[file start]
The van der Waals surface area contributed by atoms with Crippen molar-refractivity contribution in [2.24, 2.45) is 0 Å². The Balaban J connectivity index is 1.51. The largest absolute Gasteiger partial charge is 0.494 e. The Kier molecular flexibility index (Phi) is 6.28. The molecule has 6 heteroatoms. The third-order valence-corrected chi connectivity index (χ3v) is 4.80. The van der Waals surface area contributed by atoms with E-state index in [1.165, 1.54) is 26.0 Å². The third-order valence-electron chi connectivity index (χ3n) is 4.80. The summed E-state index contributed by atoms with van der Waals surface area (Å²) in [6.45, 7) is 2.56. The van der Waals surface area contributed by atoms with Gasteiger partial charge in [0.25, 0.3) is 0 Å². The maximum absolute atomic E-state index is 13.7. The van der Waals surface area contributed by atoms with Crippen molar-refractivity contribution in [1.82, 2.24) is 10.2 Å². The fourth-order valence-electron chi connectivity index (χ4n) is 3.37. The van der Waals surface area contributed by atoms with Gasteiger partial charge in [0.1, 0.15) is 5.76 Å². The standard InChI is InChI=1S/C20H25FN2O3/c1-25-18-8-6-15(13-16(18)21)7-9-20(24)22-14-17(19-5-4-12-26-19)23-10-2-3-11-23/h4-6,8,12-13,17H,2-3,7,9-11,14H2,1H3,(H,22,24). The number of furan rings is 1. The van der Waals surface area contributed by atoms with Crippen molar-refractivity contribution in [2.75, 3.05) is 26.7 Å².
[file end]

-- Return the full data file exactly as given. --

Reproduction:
The van der Waals surface area contributed by atoms with Crippen molar-refractivity contribution in [2.24, 2.45) is 0 Å². The Balaban J connectivity index is 1.51. The largest absolute Gasteiger partial charge is 0.494 e. The Kier molecular flexibility index (Phi) is 6.28. The molecule has 6 heteroatoms. The third-order valence-corrected chi connectivity index (χ3v) is 4.80. The van der Waals surface area contributed by atoms with E-state index in [1.165, 1.54) is 26.0 Å². The third-order valence-electron chi connectivity index (χ3n) is 4.80. The summed E-state index contributed by atoms with van der Waals surface area (Å²) in [6.45, 7) is 2.56. The van der Waals surface area contributed by atoms with Gasteiger partial charge in [0.25, 0.3) is 0 Å². The maximum absolute atomic E-state index is 13.7. The van der Waals surface area contributed by atoms with Crippen molar-refractivity contribution in [1.82, 2.24) is 10.2 Å². The fourth-order valence-electron chi connectivity index (χ4n) is 3.37. The van der Waals surface area contributed by atoms with Gasteiger partial charge in [0.1, 0.15) is 5.76 Å². The standard InChI is InChI=1S/C20H25FN2O3/c1-25-18-8-6-15(13-16(18)21)7-9-20(24)22-14-17(19-5-4-12-26-19)23-10-2-3-11-23/h4-6,8,12-13,17H,2-3,7,9-11,14H2,1H3,(H,22,24). The number of furan rings is 1. The van der Waals surface area contributed by atoms with Crippen molar-refractivity contribution in [2.75, 3.05) is 26.7 Å².